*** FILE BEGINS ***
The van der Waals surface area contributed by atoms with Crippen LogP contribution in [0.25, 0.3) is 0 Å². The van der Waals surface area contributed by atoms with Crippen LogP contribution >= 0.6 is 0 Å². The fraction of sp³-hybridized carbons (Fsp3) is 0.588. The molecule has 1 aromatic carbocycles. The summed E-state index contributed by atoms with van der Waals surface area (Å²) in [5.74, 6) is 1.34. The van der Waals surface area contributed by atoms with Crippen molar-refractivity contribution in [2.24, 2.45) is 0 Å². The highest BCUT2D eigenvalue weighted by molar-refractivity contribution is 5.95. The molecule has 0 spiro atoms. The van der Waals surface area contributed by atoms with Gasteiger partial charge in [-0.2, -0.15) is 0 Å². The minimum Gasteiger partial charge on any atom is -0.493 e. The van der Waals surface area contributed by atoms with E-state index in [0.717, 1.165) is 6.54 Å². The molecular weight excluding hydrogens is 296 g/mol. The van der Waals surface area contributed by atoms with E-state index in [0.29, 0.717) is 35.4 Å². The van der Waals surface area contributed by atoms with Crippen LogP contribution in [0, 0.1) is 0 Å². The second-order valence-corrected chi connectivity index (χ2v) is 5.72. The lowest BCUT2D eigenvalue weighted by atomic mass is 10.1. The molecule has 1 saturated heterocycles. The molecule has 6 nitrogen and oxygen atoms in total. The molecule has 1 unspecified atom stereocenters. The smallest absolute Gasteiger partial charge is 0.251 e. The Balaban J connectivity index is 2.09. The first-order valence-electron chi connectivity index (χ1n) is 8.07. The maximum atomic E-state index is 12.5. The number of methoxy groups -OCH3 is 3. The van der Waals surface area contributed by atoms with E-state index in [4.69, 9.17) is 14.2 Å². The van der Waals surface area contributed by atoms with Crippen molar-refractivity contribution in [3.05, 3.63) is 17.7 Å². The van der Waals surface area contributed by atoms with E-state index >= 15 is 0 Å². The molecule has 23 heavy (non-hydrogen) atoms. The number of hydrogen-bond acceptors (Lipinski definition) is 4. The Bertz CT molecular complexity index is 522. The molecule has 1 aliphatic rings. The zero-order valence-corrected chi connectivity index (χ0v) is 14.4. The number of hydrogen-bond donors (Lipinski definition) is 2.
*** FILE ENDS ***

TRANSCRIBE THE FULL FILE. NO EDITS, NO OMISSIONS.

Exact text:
The van der Waals surface area contributed by atoms with Crippen LogP contribution in [0.25, 0.3) is 0 Å². The van der Waals surface area contributed by atoms with Crippen LogP contribution >= 0.6 is 0 Å². The fraction of sp³-hybridized carbons (Fsp3) is 0.588. The molecule has 1 aromatic carbocycles. The summed E-state index contributed by atoms with van der Waals surface area (Å²) in [5.74, 6) is 1.34. The van der Waals surface area contributed by atoms with Crippen molar-refractivity contribution in [2.24, 2.45) is 0 Å². The highest BCUT2D eigenvalue weighted by molar-refractivity contribution is 5.95. The molecule has 0 spiro atoms. The van der Waals surface area contributed by atoms with Gasteiger partial charge in [-0.2, -0.15) is 0 Å². The minimum Gasteiger partial charge on any atom is -0.493 e. The van der Waals surface area contributed by atoms with E-state index in [0.717, 1.165) is 6.54 Å². The molecular weight excluding hydrogens is 296 g/mol. The van der Waals surface area contributed by atoms with E-state index in [0.29, 0.717) is 35.4 Å². The van der Waals surface area contributed by atoms with Crippen LogP contribution in [0, 0.1) is 0 Å². The second-order valence-corrected chi connectivity index (χ2v) is 5.72. The lowest BCUT2D eigenvalue weighted by atomic mass is 10.1. The molecule has 1 saturated heterocycles. The molecule has 6 nitrogen and oxygen atoms in total. The molecule has 1 unspecified atom stereocenters. The smallest absolute Gasteiger partial charge is 0.251 e. The Balaban J connectivity index is 2.09. The first-order valence-electron chi connectivity index (χ1n) is 8.07. The maximum atomic E-state index is 12.5. The number of methoxy groups -OCH3 is 3. The van der Waals surface area contributed by atoms with E-state index in [4.69, 9.17) is 14.2 Å². The van der Waals surface area contributed by atoms with Crippen molar-refractivity contribution in [3.05, 3.63) is 17.7 Å². The van der Waals surface area contributed by atoms with E-state index >= 15 is 0 Å². The molecule has 23 heavy (non-hydrogen) atoms. The number of hydrogen-bond acceptors (Lipinski definition) is 4. The Bertz CT molecular complexity index is 522. The molecule has 1 aliphatic rings. The zero-order valence-corrected chi connectivity index (χ0v) is 14.4. The number of hydrogen-bond donors (Lipinski definition) is 2.